This year Art Factum Gallery presents Marc Dibeh who combines whimsy, rigour and elegance in his designs for interiors, furniture and objects. Souheil is an understated lamp made of brass and statuary marble.
Art Factum Gallery also presents acclaimed Lebanese designer, Karim Chaya, whose individual furniture pieces on show include the ‘Ferdinand’ and ‘Arlette #2’, a rocking chair made from American walnut and black leather.
Latoos, wooden stools, presented by Coalesce Design Studio. Local crafts and culture is a consistent and integral part of Coalesce’s design as an attempt to revive Pakistan’s dying crafts, while showcasing and celebrating its significance in a contemporary style.
Veronica Todisco’s Adaptations Lamp in carrara marble, presented by Milan’s Camp Design Gallery.
Atelier Rick Tagelaar, part of the NE-AR collective that is presented by the Dutch Creative Industry (DCI), juxtaposes natural materials, such as wood, bamboo and leather with industrial materials and processes. The designer, who often develops new tools, machines and processes to facilitate his designs, is fascinated by the way new tools and methods for working with common materials can unveal new hidden qualities and purposes.
Joe Bou Abboud wood lamps, presented by Squad Design.
‘Almost Natural Shelter’ by Architecture + Other Things, presented by Sharjah’s 1971 Design Space, is a striking installation that explores an alternative and nebulous relationship between natural and synthetic things. The installation’s structure of high density foam organically takes the shape of delicate coral.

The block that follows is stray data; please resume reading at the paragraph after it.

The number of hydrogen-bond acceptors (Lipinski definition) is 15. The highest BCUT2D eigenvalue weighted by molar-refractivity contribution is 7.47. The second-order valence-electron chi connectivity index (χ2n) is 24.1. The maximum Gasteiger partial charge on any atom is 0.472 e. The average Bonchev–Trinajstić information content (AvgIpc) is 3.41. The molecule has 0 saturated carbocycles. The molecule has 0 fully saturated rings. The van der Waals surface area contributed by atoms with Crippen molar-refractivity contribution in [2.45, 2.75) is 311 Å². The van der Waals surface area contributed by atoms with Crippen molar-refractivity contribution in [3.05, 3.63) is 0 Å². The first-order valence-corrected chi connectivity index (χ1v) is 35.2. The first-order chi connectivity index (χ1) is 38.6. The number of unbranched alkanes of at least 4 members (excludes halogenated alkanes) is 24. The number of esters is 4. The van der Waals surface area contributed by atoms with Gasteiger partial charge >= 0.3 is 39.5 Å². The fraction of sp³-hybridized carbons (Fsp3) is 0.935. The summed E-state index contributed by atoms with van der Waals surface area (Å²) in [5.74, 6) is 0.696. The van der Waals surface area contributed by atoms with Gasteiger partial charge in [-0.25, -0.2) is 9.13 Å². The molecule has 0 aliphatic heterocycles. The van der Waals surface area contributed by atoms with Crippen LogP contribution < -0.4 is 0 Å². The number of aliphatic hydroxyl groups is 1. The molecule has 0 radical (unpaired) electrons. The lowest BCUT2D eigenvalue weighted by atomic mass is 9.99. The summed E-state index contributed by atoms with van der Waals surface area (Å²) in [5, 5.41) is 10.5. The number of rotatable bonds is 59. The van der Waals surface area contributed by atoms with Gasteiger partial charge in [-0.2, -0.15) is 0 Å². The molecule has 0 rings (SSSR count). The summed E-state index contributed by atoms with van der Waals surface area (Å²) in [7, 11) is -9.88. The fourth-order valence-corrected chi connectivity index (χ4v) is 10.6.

Stephan Siepermann, represented at Design Days Dubai by Judy Straten Art-Design, handcrafts furniture objects, material concepts and interior products from his studio in Utrecht, Netherlands. The limited edition Mr.Knox is a ‘safe’ carved of oak, complete with moving and lockable gears that conceal wooden ‘gold’ bars inside.
And finally…Designer, Ranim Orouk, was announced as winner of 2016 Edition of ‘The Middle East Emergent Designer Prize’ by Van Cleef & Arpels with Tashkeel & Design Days Dubai.
Orouk’s winning design, which responded to the theme of Nature for the 2016 instalment of the Prize, was inspired by the effervescence of a school of jellyfish. With a dual function as a ceiling chandelier, or floor lamp, the piece Glow, takes the form and function from the sea creature, combining the production methods of traditional glassblowing and the advanced digital fabrication of 3D printing. To create the lighting pice, spheres of 3D printed glass are fused using curved acrylic rods that mimic the form of jellyfish legs. Once lit, the transmission of light throughout the piece emphasises the radiance emitted from a bloom of jellyfish.
Keep an eye on www.madejournal.com for more highlights from Design days Dubai, including the diverse international showing and creative homegrown talent.